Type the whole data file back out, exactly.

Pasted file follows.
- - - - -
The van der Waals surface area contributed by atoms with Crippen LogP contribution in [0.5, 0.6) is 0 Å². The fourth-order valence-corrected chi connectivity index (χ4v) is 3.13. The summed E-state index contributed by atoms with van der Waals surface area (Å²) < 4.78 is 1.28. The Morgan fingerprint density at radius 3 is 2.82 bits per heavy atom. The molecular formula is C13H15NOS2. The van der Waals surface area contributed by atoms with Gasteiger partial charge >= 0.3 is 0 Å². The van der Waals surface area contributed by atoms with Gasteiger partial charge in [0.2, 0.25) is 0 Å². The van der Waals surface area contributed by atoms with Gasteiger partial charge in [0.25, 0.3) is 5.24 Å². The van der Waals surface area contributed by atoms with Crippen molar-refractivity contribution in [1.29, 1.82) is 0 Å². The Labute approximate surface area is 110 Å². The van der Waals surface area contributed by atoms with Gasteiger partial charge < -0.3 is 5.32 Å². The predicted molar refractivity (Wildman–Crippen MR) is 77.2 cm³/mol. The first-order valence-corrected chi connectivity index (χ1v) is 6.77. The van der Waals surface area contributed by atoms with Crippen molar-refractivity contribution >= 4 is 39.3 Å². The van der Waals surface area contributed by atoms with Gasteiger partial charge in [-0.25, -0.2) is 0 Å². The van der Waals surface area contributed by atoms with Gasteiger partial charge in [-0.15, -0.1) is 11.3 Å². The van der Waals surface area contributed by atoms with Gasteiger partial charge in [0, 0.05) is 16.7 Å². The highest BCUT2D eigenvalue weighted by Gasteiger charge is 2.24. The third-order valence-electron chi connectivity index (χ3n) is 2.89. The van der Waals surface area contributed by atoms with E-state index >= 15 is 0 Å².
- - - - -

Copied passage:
The van der Waals surface area contributed by atoms with Crippen LogP contribution in [0.5, 0.6) is 0 Å². The fourth-order valence-corrected chi connectivity index (χ4v) is 3.13. The summed E-state index contributed by atoms with van der Waals surface area (Å²) < 4.78 is 1.28. The Morgan fingerprint density at radius 3 is 2.82 bits per heavy atom. The molecular formula is C13H15NOS2. The van der Waals surface area contributed by atoms with Gasteiger partial charge >= 0.3 is 0 Å². The van der Waals surface area contributed by atoms with Gasteiger partial charge in [0.2, 0.25) is 0 Å². The van der Waals surface area contributed by atoms with Gasteiger partial charge in [0.25, 0.3) is 5.24 Å². The van der Waals surface area contributed by atoms with Crippen molar-refractivity contribution in [1.29, 1.82) is 0 Å². The Labute approximate surface area is 110 Å². The van der Waals surface area contributed by atoms with Gasteiger partial charge < -0.3 is 5.32 Å². The predicted molar refractivity (Wildman–Crippen MR) is 77.2 cm³/mol. The first-order valence-corrected chi connectivity index (χ1v) is 6.77. The van der Waals surface area contributed by atoms with Crippen molar-refractivity contribution >= 4 is 39.3 Å². The van der Waals surface area contributed by atoms with Gasteiger partial charge in [-0.25, -0.2) is 0 Å². The van der Waals surface area contributed by atoms with Gasteiger partial charge in [-0.15, -0.1) is 11.3 Å². The van der Waals surface area contributed by atoms with Gasteiger partial charge in [0, 0.05) is 16.7 Å². The highest BCUT2D eigenvalue weighted by Gasteiger charge is 2.24. The third-order valence-electron chi connectivity index (χ3n) is 2.89. The van der Waals surface area contributed by atoms with E-state index >= 15 is 0 Å².